ACT Score Confidentiality

ACT Policies on Score Confidentiality

Registration for any ACT assessment requires agreement to the organization's privacy policy, which is viewable on the ACT website. Two types of data are collected by ACT: personally identifying information and non-personally identifying information. Examples of the former type include name, address, date of birth, and citizenship, some of which test-takers are required to submit and some of which are optional. Non-personally identifying information is typically either associated with tracking website traffic (such as IP address) or statistical data that cannot be linked to specific individuals. ACT test scores can fall into either category, but students have significant control over score reports that have their names attached. According to the privacy policy, "ACT will not sell or disclose personally identifying information . . . except as consistent with [test-taker] choices." This means that ACT will only reveal identifiable student test scores to individuals or organizations that the student has authorized to receive those scores (colleges, potential employers, scholarship agencies, or other entities designated by the test-taker). For some ACT administrations, the organization retains scores indefinitely and will not delete them at the request of the student. Test-takers can assume that their scores will be used (without their names) for research and statistical analysis.

Relevant Federal and State Laws on Privacy for Education Records

The Family Educational Rights and Privacy ACT (FERPA) protects education records from unauthorized disclosure by schools and other educational organizations. Scores for standardized tests (such as the ACT) are considered education records under the law. There are some limited circumstances under which education records may be involuntarily disclosed, but FERPA gives students and parents a high level of control over the distribution of these records (for students aged 18 and over, even their parents cannot access education records without permission). College testing organizations such as ACT are generally not regulated by state or federal authorities, but New York and California have enacted laws that prevent any testing outfit from disclosing scores without first obtaining the consent of the test-taker.

Sending and Receiving ACT Scores

The ACT registration process allows students to specify where they would like their scores sent. Test-takers may add organizations to the list at any point before or after the test. Four score reports (plus one each for the student and his or her high school) are included with the registration fee, and any that exceed this number are referred to as "Additional Score Reports." The fee for regular delivery of Additional Score Reports (about two weeks) is $13 per report, while priority delivery (3-4 days) costs $16.50 per report. Students may not send their ACT scores directly to specific individuals at colleges or universities; reports are delivered only to the office officially sanctioned by ACT for this purpose. Some testing organizations automatically report scores for all test attempts, but ACT will send scores only for the individual test date chosen by the student. Electronic score reporting is available for institutions, and these reports are sent in encrypted CD-ROM format. Before receiving scores electronically, schools must sign a form agreeing to keep all of this information secure and confidential.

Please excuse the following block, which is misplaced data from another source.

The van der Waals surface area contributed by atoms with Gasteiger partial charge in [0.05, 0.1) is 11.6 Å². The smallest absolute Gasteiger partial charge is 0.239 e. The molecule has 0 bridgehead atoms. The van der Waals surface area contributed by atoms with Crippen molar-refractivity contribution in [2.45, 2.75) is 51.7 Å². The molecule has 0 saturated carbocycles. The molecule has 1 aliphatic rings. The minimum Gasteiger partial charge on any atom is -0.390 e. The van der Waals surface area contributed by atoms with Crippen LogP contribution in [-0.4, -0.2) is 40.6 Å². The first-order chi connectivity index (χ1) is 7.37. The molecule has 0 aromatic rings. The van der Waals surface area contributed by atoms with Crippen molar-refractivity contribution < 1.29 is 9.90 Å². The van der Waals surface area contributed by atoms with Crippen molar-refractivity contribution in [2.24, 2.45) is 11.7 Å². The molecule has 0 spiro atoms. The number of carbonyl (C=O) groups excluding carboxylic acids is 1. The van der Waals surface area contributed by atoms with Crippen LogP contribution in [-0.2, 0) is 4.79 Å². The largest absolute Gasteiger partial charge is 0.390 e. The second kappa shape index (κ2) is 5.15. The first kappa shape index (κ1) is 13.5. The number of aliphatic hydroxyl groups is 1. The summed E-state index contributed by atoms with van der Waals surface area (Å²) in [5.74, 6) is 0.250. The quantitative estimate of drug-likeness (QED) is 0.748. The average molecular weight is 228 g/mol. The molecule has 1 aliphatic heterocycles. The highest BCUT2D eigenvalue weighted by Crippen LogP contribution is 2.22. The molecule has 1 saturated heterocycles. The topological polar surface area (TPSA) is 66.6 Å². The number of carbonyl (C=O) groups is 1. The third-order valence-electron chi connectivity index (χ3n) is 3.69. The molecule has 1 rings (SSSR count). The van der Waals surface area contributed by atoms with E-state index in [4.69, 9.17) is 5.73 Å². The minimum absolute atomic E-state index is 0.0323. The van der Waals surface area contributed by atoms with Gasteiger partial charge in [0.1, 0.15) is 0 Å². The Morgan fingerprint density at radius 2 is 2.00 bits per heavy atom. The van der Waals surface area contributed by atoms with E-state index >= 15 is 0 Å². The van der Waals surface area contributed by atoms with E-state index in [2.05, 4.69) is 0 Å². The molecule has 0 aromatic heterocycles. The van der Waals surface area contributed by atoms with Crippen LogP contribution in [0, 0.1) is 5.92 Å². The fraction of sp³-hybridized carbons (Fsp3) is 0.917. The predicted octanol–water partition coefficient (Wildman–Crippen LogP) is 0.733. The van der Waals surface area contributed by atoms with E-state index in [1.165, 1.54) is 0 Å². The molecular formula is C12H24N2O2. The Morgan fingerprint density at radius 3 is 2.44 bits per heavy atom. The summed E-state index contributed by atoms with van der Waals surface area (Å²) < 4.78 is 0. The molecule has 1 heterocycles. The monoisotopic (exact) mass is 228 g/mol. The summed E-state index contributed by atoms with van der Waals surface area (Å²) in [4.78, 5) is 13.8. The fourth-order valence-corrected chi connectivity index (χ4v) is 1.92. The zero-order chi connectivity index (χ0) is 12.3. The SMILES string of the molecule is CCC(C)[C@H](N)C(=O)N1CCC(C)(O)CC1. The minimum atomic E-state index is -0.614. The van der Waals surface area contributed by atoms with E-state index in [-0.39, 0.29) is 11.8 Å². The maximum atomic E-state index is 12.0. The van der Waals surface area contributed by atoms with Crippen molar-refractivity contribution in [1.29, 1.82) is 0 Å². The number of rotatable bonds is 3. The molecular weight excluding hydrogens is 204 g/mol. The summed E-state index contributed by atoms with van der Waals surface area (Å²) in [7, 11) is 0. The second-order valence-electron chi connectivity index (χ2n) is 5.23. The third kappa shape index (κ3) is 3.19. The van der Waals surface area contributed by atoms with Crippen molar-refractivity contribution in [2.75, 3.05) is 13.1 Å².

ACT Supplier Code of Conduct and Score Confidentiality

Outside organizations that do business with ACT sometimes gain access to private student information, and there is an ACT confidentiality policy in place for these entities. The ACT Supplier Code of Conduct applies to ACT contractors, subcontractors, vendors, distributors, partners, agents, and consultants, all of whom are required to "maintain the confidentiality and security of ACT confidential information" and "comply with ACT policies and legal requirements regarding the collection, protection, use, transfer, and disclosure of confidential information." Failure to adhere to this policy may result in termination of the entity's business relationship with the ACT organization.

ACT Score Confidentiality Policies and Testing under Special Circumstances

ACT score and other student information confidentiality policies are in force regardless of whether or not a student tests under normal circumstances (e.g. national test dates). The same privacy rules, regulations, and laws are applicable if a student sits for the ACT under arranged testing (typically for those who have religious objections to taking the ACT on a Saturday) or accommodated testing (for students with disabilities that affect their ability to take the ACT under regular conditions).

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